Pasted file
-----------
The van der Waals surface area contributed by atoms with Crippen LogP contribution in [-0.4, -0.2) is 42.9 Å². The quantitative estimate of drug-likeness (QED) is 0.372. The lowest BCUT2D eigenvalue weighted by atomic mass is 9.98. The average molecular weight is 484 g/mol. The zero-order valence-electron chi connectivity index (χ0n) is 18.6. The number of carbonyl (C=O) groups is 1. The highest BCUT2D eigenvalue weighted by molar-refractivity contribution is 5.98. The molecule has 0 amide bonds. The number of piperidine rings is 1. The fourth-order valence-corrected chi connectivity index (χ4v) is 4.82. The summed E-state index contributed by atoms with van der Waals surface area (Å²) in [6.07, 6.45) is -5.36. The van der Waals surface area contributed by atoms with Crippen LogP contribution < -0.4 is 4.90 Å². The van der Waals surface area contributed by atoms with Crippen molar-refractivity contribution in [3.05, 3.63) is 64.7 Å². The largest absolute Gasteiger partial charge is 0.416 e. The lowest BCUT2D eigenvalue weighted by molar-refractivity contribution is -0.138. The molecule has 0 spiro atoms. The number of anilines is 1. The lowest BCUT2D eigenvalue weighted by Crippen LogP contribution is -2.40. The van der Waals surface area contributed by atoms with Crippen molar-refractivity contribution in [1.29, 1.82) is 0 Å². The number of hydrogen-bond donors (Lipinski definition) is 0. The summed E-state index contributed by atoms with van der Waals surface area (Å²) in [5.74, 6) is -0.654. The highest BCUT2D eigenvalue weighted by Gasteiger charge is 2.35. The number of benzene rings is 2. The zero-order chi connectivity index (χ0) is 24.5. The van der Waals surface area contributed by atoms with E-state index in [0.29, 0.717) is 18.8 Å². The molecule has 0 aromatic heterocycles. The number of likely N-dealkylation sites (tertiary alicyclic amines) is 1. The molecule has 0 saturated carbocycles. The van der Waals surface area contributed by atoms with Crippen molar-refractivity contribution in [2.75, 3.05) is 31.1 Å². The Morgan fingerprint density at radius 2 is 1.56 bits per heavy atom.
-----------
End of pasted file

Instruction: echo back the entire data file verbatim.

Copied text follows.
The van der Waals surface area contributed by atoms with Crippen LogP contribution in [-0.4, -0.2) is 42.9 Å². The quantitative estimate of drug-likeness (QED) is 0.372. The lowest BCUT2D eigenvalue weighted by atomic mass is 9.98. The average molecular weight is 484 g/mol. The zero-order valence-electron chi connectivity index (χ0n) is 18.6. The number of carbonyl (C=O) groups is 1. The highest BCUT2D eigenvalue weighted by molar-refractivity contribution is 5.98. The molecule has 0 amide bonds. The number of piperidine rings is 1. The fourth-order valence-corrected chi connectivity index (χ4v) is 4.82. The summed E-state index contributed by atoms with van der Waals surface area (Å²) in [6.07, 6.45) is -5.36. The van der Waals surface area contributed by atoms with Crippen LogP contribution < -0.4 is 4.90 Å². The van der Waals surface area contributed by atoms with Crippen molar-refractivity contribution in [3.05, 3.63) is 64.7 Å². The largest absolute Gasteiger partial charge is 0.416 e. The lowest BCUT2D eigenvalue weighted by molar-refractivity contribution is -0.138. The molecule has 0 spiro atoms. The number of anilines is 1. The lowest BCUT2D eigenvalue weighted by Crippen LogP contribution is -2.40. The van der Waals surface area contributed by atoms with Crippen molar-refractivity contribution in [1.29, 1.82) is 0 Å². The number of hydrogen-bond donors (Lipinski definition) is 0. The summed E-state index contributed by atoms with van der Waals surface area (Å²) in [5.74, 6) is -0.654. The highest BCUT2D eigenvalue weighted by Gasteiger charge is 2.35. The number of benzene rings is 2. The zero-order chi connectivity index (χ0) is 24.5. The van der Waals surface area contributed by atoms with E-state index in [0.29, 0.717) is 18.8 Å². The molecule has 0 aromatic heterocycles. The number of likely N-dealkylation sites (tertiary alicyclic amines) is 1. The molecule has 0 saturated carbocycles. The van der Waals surface area contributed by atoms with Crippen molar-refractivity contribution in [2.75, 3.05) is 31.1 Å². The Morgan fingerprint density at radius 2 is 1.56 bits per heavy atom.